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Re: “How to Solve Berkeley's Housing Crisis? Two Leading Mayoral Candidates Don't See Eye-to-Eye

Yet both co-authored a tax measure that would give developers a break from a 166% tax increase for 12 years. Go figure. Neither candidate has it wrapped up when it comes to dealing with our housing crisis.

Posted by BerkWatch on 11/02/2016 at 9:37 PM

Re: “How to Solve Berkeley's Housing Crisis? Two Leading Mayoral Candidates Don't See Eye-to-Eye

Mr. Arreguin's talk is cheap: his advocacy for higher percentage of affordable units, his push for higher impact fees, his assertions to be progressive all "sound" good, but lack the test of real-world practical experience, nor are they supported by his record. Those who have real world business experience, such as Mr. Capitelli, understand how far to push on these goals so as to make the projects work both for our city and for those who risk their capital, their reputations and their future. Mr. Arreguin's record on over 1,500 housing units approved by the Council speaks for itself: he either voted against them or abstained.
Now, Mr. Arreguin has resorted to nasty campaigning, trying to tarnish the sterling reputation of a true community leader, Mr. Capitelli. It is shameful!

Posted by Deellan Kashani on 11/02/2016 at 8:11 PM

Re: “Tenant Activists in Alameda Test Progressive Rent-Control Waters with Measure M1

Ms Nader writes, "Tony Daysog would like to see the entire island gentrified. He stood by while 700 families were unjustly evicted from Harbor Island. " To see four hundred families evicted en masse on short notice in 2004 was, indeed, terribly tragic, the repercussions of which to this day affects the West End of town in the form of closed schools, some of which only recently re-opened as charter schools that attract youth from throughout the island. That mass eviction was indeed tragic . . . and contrary to what Ms. Nader says, I and the then-Council took the matter to court, all the way to Judge Alsop's court, where he ruled that the out of town property owner could displace 400 families en masse. As for gentrification, no, I don't want to see the entire island or parts of the island gentrified, and I see in Measure L1 a tool that council and the City finally has in slowing down the indicator of gentrification, ie excessive rent increases. While I believe the relocation benefit\penalty (a fee that the landlord must pay to tenants in instances of 'no cause' evictions) we, the Council, adopted in March 2016 is too high, there is, nonetheless, such a tool to stifle 'no cause' evictions, along with other tactics in the March ordinance (ie Measure L1). So I encourage residents to give L1 the chance to keep working, as it has in the form of the ordinance adopted in March. Thanks.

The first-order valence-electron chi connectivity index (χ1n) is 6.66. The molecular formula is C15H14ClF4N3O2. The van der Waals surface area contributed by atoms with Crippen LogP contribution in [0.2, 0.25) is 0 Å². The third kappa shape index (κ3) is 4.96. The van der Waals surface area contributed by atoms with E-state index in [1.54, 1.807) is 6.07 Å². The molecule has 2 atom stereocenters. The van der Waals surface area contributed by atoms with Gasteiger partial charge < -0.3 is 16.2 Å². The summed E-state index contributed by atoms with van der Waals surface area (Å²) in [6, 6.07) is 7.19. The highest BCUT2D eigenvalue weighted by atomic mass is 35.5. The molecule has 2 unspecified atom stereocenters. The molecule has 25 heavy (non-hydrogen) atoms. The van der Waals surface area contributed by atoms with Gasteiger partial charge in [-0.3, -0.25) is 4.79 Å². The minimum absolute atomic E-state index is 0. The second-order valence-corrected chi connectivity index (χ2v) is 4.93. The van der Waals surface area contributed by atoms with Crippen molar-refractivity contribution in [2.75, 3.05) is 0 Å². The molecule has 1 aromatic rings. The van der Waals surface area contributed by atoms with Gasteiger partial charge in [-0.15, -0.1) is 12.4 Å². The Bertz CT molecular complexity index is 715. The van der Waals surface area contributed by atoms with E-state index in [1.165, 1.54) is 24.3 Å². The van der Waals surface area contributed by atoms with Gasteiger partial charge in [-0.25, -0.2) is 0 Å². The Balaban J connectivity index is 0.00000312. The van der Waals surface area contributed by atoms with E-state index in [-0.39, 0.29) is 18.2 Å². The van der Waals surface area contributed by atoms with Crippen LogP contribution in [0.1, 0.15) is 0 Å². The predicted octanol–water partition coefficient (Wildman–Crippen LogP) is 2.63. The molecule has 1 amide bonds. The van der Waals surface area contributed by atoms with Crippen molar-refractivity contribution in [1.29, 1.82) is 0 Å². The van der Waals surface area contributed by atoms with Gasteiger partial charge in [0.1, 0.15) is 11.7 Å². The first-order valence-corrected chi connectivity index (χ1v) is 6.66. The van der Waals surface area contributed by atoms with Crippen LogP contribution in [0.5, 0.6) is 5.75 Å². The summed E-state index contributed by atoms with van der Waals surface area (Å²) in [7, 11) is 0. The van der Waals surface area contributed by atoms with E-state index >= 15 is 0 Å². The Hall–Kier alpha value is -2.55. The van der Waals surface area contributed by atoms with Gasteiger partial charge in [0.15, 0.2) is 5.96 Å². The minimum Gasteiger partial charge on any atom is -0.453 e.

Posted by Tony Daysog on 11/02/2016 at 7:56 PM

Re: “Vote With Us! The East Bay Express' Endorsements for Election Day 2016